Write down on a piece of paper what exactly it is that you want to do on the bike through the winter months. It doesn’t have to be too specific, but have an idea what you want to achieve each week. A coach can look after the finer details, but you can set your own goals and targets, whether that’s three bike workouts a week, 100 miles per week, or improving your bike handling.
Whatever it is, set achievable goals and work towards them. Try to have something specific to aim for and your motivation to actually get out on the bike will come much easier, despite the colder weather.
6 Get the right kit
Invest in some good-quality winter clothing, because getting cold, wet and uncomfortable on the bike is a good enough reason to leave the bike in the shed and go swimming. With the proper kit you’ll be prepared for nearly all that the winter can throw at you. Essentials are windproof gloves and overshoes, helmet and skull-cap, a windproof top and full-length bib tights.
With these few must-haves you can train outdoors in all but the worst conditions. Quality clothing doesn’t come cheap, but proves a great investment; a solid winter’s training is priceless. Be positive in your approach – do it despite the weather, not because of the weather.
7 Train in a group
Riding for three or four hours on a Sunday morning is a challenge, so get together with your club mates and share the load. On your own it can just seem like hard work – in a group it’s good fun. Support each other; re-group at the top of hills, stop for any punctures, make sure no one gets left behind. Stronger riders can go on ahead, and then return.
Make sure you have some energy drinks and some food in your back pocket, a couple of spare inner tubes and a multi-tool, and you’re good to go. Enjoy the banter and the miles will tick by. Try a winter event; there are plenty of sportives and reliability trials for you to test your fitness. You might even have a tea stop, just don’t linger too long.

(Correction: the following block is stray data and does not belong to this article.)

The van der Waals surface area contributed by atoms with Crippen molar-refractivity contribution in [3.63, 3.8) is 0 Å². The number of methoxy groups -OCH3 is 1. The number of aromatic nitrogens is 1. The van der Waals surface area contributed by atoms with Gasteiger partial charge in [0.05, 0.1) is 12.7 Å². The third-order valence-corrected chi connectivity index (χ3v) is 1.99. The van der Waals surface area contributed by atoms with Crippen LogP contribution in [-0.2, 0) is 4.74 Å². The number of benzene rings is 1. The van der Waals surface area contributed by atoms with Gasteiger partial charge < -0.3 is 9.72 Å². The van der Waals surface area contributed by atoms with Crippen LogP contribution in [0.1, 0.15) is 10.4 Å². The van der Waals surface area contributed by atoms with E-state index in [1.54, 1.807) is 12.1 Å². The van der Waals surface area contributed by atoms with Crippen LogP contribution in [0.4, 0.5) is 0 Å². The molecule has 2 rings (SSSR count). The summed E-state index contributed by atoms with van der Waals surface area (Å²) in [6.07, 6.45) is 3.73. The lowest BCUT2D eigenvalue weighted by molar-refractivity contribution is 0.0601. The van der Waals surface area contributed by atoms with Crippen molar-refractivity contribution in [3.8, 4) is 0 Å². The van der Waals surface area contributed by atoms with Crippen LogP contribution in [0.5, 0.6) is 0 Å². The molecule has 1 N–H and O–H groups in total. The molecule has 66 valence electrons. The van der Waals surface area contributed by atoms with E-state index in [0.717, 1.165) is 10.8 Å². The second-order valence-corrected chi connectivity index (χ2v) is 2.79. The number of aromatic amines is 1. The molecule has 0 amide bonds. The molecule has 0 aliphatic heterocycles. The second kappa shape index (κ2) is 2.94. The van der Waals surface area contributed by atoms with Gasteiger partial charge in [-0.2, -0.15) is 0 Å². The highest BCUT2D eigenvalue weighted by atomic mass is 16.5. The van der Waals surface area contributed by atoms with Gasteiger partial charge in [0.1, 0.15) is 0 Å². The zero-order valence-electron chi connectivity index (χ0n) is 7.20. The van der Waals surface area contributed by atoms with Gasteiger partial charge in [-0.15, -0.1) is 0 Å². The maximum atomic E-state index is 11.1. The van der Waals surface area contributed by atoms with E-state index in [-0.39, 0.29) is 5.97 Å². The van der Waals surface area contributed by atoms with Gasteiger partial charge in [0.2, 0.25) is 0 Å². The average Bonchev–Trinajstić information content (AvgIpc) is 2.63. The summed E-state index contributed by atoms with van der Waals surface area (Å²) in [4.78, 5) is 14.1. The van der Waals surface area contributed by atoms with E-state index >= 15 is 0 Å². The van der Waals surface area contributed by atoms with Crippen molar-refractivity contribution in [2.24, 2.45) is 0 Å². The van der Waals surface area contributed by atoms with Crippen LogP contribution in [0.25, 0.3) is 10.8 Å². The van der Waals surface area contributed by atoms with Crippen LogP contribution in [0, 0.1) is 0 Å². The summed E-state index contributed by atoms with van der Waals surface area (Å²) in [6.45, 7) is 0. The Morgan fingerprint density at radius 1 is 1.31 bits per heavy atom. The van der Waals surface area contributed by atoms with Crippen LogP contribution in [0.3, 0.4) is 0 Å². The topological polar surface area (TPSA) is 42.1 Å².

8 Book your holidays
Book a training camp for early March as a reward for getting through the winter months. Having something to look forward to will keep you motivated through the worst weather and darkest days. With some good winter miles in your legs you’ll be able to get the best out of a spring camp and the warm sunshine will have been well-earned. Training camps are about building on your fitness – not about getting fit.
Organise your own mini camp. You don’t need to go far from home, but a weekend away with a few mates, riding different roads with no distractions, can be a great way to keep things fresh. If you do go abroad, try to find a camp that’s been recommended by other cyclists you know, or do a bit of research on forums to make sure you end up with the best experience.
9 Take a break every fourth week
To keep things fresh it’s important to take every fourth week a bit easier. Taking a regular easy week gives you a chance to recover, so that your body can super-compensate for all the training you’ve done. Remember it’s during periods of rest that your fitness improves, not during training itself.
During the recovery week it’s the ideal opportunity to catch up on sleep, family commitments and all that admin that you never seem to get done. You should do less than half of your normal training during this period, and make sure you have at least two days off.
This article was originally published in Triathlon Plus magazine, available on Zinio.